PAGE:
by David Boyle
Looking at the 2000 presidential election as an example of the influence that numbers have over our lives, Boyle concludes that the overuse of numbers is making them ineffectual. The current practice of measuring everything-votes, insurance risks, workforce percentages, health statistics-has created a distance between the number and its meaning that allows for misunderstanding, Boyle says. The magic of numbers is lost. Measuring everything reduces everything. Because real life isn't still and yet "things have to be static if you're going to count them," Boyle contends that statistics "will not capture the essence of the question they are asking." The author reflects on people such as Jeremy Bentham and Robert Malthus, who were motivated to improve the world by measuring happiness and morality, respectively. In the end, they were left with just a bunch of numbers.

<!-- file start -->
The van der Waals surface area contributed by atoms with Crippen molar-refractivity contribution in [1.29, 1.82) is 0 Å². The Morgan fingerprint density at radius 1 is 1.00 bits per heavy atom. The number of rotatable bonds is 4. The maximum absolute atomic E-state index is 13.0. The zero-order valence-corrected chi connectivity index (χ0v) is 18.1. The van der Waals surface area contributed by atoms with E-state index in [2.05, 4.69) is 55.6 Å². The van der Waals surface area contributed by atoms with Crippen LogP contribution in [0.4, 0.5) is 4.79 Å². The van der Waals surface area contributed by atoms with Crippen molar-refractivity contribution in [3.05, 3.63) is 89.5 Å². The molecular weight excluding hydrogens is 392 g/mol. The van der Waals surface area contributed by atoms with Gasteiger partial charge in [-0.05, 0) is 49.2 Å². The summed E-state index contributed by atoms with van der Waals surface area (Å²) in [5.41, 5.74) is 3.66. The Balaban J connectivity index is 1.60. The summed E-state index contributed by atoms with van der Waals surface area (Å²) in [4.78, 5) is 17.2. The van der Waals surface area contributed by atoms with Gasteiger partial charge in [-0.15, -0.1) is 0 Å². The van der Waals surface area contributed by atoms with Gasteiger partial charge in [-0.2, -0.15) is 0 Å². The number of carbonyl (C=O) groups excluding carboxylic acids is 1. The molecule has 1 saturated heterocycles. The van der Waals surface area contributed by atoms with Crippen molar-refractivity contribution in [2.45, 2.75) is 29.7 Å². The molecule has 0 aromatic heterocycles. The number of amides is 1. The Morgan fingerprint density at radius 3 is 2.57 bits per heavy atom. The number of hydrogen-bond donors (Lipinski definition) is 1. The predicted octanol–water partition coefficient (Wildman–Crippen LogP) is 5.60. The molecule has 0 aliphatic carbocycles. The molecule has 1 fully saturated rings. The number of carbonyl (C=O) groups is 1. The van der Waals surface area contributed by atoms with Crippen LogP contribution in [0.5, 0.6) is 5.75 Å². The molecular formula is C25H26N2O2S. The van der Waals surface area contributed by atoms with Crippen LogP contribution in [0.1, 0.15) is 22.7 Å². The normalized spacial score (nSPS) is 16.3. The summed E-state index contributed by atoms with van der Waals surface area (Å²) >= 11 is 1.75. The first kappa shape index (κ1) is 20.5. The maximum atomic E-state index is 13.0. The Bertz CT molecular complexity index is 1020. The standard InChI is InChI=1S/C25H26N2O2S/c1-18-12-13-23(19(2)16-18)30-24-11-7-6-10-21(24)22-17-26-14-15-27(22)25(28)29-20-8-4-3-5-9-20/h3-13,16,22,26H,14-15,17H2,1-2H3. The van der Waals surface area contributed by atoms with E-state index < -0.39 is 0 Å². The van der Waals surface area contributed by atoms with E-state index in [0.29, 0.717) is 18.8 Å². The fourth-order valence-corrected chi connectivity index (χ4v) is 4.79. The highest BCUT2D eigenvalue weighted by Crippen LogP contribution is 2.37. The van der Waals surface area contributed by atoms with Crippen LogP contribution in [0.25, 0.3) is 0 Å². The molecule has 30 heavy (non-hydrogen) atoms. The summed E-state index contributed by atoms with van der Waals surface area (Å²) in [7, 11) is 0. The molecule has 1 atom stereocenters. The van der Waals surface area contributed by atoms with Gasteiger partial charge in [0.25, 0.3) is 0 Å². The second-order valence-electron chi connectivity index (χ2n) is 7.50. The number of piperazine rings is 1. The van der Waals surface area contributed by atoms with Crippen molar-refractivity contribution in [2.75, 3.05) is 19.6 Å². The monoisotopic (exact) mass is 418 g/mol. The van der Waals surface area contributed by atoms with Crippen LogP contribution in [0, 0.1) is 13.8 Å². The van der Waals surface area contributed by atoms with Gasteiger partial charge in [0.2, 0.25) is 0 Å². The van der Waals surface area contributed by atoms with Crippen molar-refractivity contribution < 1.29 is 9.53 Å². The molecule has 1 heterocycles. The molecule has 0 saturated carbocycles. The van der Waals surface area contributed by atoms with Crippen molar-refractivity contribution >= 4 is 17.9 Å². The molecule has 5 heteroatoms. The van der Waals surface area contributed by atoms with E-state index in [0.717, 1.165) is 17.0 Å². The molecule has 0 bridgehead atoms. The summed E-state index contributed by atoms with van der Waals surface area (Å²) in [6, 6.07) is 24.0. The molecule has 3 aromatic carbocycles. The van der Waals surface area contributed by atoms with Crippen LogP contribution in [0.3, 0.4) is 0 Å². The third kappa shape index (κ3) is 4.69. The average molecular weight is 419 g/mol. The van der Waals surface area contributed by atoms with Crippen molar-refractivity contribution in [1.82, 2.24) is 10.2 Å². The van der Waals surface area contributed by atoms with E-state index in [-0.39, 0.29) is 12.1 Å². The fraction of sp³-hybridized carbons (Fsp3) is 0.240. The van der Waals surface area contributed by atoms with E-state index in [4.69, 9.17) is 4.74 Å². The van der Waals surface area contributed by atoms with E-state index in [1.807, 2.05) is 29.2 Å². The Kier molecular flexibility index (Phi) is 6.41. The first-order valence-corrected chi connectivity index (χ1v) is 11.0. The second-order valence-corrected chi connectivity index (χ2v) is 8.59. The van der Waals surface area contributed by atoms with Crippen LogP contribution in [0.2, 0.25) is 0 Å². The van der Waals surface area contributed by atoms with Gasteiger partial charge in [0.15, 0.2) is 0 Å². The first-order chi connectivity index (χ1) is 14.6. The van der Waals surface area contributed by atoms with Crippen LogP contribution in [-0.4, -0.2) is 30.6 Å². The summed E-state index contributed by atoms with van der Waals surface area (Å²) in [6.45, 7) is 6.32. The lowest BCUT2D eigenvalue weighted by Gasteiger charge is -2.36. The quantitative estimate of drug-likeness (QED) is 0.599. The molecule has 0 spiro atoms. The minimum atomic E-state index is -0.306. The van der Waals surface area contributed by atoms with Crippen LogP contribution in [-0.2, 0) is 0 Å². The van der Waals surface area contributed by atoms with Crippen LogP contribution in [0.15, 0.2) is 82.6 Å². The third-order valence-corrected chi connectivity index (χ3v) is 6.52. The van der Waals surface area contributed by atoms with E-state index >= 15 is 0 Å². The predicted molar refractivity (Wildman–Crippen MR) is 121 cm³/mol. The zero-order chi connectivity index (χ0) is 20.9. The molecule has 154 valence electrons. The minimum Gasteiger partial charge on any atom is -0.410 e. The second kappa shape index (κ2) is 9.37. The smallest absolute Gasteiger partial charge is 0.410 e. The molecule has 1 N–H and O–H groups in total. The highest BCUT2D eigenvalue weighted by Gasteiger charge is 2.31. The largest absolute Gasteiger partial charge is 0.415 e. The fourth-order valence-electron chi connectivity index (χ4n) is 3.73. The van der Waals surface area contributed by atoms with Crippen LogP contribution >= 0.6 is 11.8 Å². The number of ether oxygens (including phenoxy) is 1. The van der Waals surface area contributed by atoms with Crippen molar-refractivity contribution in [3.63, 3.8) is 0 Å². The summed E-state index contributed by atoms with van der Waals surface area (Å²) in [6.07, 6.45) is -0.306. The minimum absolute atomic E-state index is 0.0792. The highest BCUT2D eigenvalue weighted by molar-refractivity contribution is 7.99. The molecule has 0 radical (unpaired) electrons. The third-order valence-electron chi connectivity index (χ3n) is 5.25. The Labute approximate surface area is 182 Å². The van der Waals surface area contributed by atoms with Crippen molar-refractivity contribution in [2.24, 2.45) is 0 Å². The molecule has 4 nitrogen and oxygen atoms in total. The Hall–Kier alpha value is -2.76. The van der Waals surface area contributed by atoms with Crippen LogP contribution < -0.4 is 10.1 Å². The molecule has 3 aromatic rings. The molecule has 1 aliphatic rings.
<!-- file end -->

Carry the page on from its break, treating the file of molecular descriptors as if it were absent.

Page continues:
Texere, 2001, 200 p., hardcover
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Copyright 2001, Science Service